The Investment Scientist

What I Learned From Tax Loss Harvesting

Posted on: January 6, 2016

tax loss.jpg

In the last two days I have been doing tax loss harvesting for my clients.

According to Google,

Tax loss harvesting is the practice of selling a security that has experienced a loss. By realizing, or “harvesting” a loss, investors are able to offset taxes on both gains and income. The sold security is replaced by a similar one, maintaining the optimal asset allocation and expected returns.

That sounds simple enough, but actually I learned a few things doing tax loss harvest. 1) You can make money and still claim a tax loss. 2) The difference between TTM Yield vs 30 Day SEC Yield and how to use them to select a bond fund.

Take one high net worth client for example, he has about $500k of DWFIX, an international bond fund. I sold that to realize a $31k loss that he can use for tax deductions. But during the three years that the position was in his portfolio, it generated more than $100k in incomes. So he makes money in this position but still gets to claim a tax loss. How nice!

So lesson number one: investment returns come from two sources: incomes and capital gains. Incomes can not be negative, but capital gains can. When they are negative, they are called capital losses. Regardless of incomes, always realize capital losses ASAP.

For a person in the top tax bracket – combined federal and state marginal tax rate of over 50%,. $31k in harvested capital loss is worth more than $15.5k. Not bad for a click of the mouse.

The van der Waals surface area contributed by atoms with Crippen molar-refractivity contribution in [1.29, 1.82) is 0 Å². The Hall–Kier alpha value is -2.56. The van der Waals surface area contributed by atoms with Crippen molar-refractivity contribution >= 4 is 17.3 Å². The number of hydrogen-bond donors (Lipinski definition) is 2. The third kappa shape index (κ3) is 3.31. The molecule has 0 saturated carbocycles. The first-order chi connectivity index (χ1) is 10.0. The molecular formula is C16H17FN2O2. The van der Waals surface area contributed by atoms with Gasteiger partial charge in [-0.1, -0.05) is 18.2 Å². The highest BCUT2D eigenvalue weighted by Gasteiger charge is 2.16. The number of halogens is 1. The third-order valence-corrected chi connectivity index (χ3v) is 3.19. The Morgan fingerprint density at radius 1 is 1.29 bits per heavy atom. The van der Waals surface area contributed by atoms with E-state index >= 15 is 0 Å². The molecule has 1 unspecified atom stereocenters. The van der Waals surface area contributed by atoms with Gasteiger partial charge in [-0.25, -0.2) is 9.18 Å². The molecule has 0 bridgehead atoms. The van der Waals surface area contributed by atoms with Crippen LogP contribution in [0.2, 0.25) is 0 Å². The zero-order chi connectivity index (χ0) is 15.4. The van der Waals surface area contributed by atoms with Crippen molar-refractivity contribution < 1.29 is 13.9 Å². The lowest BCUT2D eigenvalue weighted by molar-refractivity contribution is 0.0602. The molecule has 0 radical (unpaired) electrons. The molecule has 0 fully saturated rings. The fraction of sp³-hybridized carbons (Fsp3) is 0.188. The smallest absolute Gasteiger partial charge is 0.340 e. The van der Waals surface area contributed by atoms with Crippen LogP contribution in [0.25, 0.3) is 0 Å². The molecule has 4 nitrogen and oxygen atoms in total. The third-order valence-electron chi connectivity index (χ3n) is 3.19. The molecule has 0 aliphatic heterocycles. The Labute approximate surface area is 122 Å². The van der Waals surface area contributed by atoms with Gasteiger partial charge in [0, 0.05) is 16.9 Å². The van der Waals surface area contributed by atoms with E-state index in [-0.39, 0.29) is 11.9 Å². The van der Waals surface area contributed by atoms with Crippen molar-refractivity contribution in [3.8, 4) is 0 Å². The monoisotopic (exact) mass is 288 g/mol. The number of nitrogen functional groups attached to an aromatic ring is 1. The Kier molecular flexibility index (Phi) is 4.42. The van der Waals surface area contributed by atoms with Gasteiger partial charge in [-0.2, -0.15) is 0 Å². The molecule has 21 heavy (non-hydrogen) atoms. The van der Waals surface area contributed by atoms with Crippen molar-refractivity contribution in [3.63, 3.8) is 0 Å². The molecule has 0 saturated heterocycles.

TTM Yield is trailing twelve month distributions to investors from a fund divided by current value of the fund. The distributions could include returns of capital, which makes this measure useless in comparing across funds.

30-Day SEC Yield is the distribution received by the fund from its holdings that include only dividends and interests (in the last 30 days but annualized) divided by its current value. This measure is forward looking, it does not include returns of capital and it allows investors to compare across funds.

Take DWFIX for example, the fund has TTM yield of 6.53% but a 30-Day SEC Yield of only 1.01%. 6.53% is what DWFIX has returned to investors last year that include quite a bit of return of capital. 1.01% is what DWFIX gets from its holdings which is much more representative of the fund’s earning potential.

That’s why I replace DWFIX with VWEAX that has a TTM yield of 5.81% and a 30-Day SEC Yield of 6.35%.

Schedule a Discovery review with me, or get my white paper for free: The Informed Investor: 5 Key Concepts for Financial Success.

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Michael Zhuang is principal of MZ Capital, a fee-only independent advisory firm based in Washington, DC.


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